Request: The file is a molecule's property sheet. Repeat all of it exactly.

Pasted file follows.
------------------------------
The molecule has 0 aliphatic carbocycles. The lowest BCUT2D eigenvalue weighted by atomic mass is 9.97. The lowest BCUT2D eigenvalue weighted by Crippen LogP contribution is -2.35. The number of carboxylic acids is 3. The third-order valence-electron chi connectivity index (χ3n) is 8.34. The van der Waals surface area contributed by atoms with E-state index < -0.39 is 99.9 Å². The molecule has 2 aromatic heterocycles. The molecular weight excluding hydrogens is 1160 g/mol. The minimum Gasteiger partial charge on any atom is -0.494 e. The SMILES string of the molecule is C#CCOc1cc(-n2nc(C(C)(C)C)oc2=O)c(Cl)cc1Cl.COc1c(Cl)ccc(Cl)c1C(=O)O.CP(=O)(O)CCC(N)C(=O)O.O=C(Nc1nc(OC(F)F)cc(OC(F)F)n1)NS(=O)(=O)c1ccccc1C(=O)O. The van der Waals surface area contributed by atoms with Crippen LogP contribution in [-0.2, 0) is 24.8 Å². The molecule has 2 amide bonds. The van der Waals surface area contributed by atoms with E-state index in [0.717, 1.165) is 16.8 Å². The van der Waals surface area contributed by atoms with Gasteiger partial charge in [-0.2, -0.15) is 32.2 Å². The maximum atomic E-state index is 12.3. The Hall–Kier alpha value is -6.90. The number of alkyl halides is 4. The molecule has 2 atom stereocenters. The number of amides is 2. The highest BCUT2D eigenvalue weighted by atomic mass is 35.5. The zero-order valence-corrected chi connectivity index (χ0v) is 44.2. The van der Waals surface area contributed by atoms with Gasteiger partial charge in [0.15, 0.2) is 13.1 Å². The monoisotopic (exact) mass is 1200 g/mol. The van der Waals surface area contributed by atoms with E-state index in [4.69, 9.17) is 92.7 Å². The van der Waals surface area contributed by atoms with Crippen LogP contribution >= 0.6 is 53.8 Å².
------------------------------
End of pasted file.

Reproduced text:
The molecule has 0 aliphatic carbocycles. The lowest BCUT2D eigenvalue weighted by atomic mass is 9.97. The lowest BCUT2D eigenvalue weighted by Crippen LogP contribution is -2.35. The number of carboxylic acids is 3. The third-order valence-electron chi connectivity index (χ3n) is 8.34. The van der Waals surface area contributed by atoms with E-state index < -0.39 is 99.9 Å². The molecule has 2 aromatic heterocycles. The molecular weight excluding hydrogens is 1160 g/mol. The minimum Gasteiger partial charge on any atom is -0.494 e. The SMILES string of the molecule is C#CCOc1cc(-n2nc(C(C)(C)C)oc2=O)c(Cl)cc1Cl.COc1c(Cl)ccc(Cl)c1C(=O)O.CP(=O)(O)CCC(N)C(=O)O.O=C(Nc1nc(OC(F)F)cc(OC(F)F)n1)NS(=O)(=O)c1ccccc1C(=O)O. The van der Waals surface area contributed by atoms with Crippen LogP contribution in [-0.2, 0) is 24.8 Å². The molecule has 2 amide bonds. The van der Waals surface area contributed by atoms with E-state index in [0.717, 1.165) is 16.8 Å². The van der Waals surface area contributed by atoms with Gasteiger partial charge in [-0.2, -0.15) is 32.2 Å². The maximum atomic E-state index is 12.3. The Hall–Kier alpha value is -6.90. The number of alkyl halides is 4. The molecule has 2 atom stereocenters. The number of amides is 2. The highest BCUT2D eigenvalue weighted by atomic mass is 35.5. The zero-order valence-corrected chi connectivity index (χ0v) is 44.2. The van der Waals surface area contributed by atoms with Gasteiger partial charge in [0.15, 0.2) is 13.1 Å². The monoisotopic (exact) mass is 1200 g/mol. The van der Waals surface area contributed by atoms with E-state index in [4.69, 9.17) is 92.7 Å². The van der Waals surface area contributed by atoms with Crippen LogP contribution >= 0.6 is 53.8 Å².